SA’s DroneScan to pilot warehousing drones with European customer

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South African startup DroneScan, which has developed drones capable of scanning barcodes in high warehouses, is to run a pilot with a European customer in May as it gears up for a full commercial launch.

Initially founded in 2013, DroneScan has developed a scanning product that is light enough to attach to a commercial drone and scan product inventory in large uniform warehouses using a variety of techniques.

The DroneScan product includes communication with a base station for warehouse systems integration, while it also has indoor navigation which uses warehouse metrics to guide the drone in spaces where GPS is not available.

Using a drone to scan barcodes in high warehouses can save hundreds of man-hours during stock-take or physical inventory, with the drone flying up to the high shelves and scanning the barcodes on each item.

Sensors on the drone provide information to the on-board flight controller to keep it at the correct height to scan the rack and pallet item barcodes in the warehouse, while a server uses a database to process the scanned barcodes and send commands to the drone, while building up a list of items scanned in the inventory.

Co-founder Craig Leppan told Disrupt Africa the product and concept is currently in patent, but has been selected by a partner for evaluation and trials during 2016. He said the startup has identified a serious business problem that had been acknowledged by all potential customers it had spoken to.

“Scanning Inventory in large warehouses is slow, costly and inefficient, and is frequently only done monthly due to the time taken and the disruption to business operations,” he said.

“To have a drone scan inventory overnight or daily is recognised as a huge leap forward in warehouse management. The competition remains the status quo, forklift operators with barcode scanners moving slowly to each pallet and scanning it. In the drone space we have not seen a close competitor, hence our selection by a multinational to pilot and trial this year.”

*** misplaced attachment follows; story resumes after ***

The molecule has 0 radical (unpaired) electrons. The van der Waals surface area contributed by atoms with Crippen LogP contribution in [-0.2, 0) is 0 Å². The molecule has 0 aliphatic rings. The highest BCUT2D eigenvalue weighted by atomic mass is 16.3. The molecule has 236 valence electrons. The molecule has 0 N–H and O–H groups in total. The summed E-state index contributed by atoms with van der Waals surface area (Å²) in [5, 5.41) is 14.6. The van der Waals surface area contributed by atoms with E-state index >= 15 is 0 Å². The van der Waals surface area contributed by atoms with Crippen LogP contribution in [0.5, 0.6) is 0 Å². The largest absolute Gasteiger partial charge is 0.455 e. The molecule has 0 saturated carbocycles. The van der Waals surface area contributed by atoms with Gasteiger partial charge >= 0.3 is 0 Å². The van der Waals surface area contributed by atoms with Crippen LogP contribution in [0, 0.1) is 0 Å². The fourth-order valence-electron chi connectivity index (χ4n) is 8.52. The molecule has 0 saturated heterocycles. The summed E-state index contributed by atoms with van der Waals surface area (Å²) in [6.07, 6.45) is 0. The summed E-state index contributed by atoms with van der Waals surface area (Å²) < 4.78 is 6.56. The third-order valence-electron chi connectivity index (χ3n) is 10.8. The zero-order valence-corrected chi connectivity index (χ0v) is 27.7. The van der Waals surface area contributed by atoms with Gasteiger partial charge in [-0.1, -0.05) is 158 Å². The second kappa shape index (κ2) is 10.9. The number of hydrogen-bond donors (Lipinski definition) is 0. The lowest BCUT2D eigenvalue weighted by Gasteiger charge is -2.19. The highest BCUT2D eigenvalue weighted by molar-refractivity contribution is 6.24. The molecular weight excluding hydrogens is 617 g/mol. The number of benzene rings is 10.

DroneScan funded by the business built by fellow co-founder Jasper Pons over the last 20 years, ScanMan, which provides warehouse scanning and technology. Leppan and another co-founder, Guy Hamlin, have also invested in the business alongside other private investors. The startup is also going through a due diligence process with a large VC fund, and hopes to close its round in June.

Leppan said any investment funds would be used to develop a three-year technology roadmap and take the product international. DroneScan hopes to have coverage in the United States (US) and Europe over the next few years, licensing its technology to end customers and partners.

“We have seen incredible interest from a number of international players in what we are doing,” he said.

“Our big win is in Europe with an end-customer who appreciates where we are in the product lifecycle and wants to get the benefit of validation that this can work for them. Many others are wanting the end-solution, which will still take some time to produce and get production ready.”

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Passionate about the vibrant tech startups scene in Africa, Tom can usually be found sniffing out the continent's most exciting new companies and entrepreneurs, funding rounds and any other developments within the growing ecosystem.

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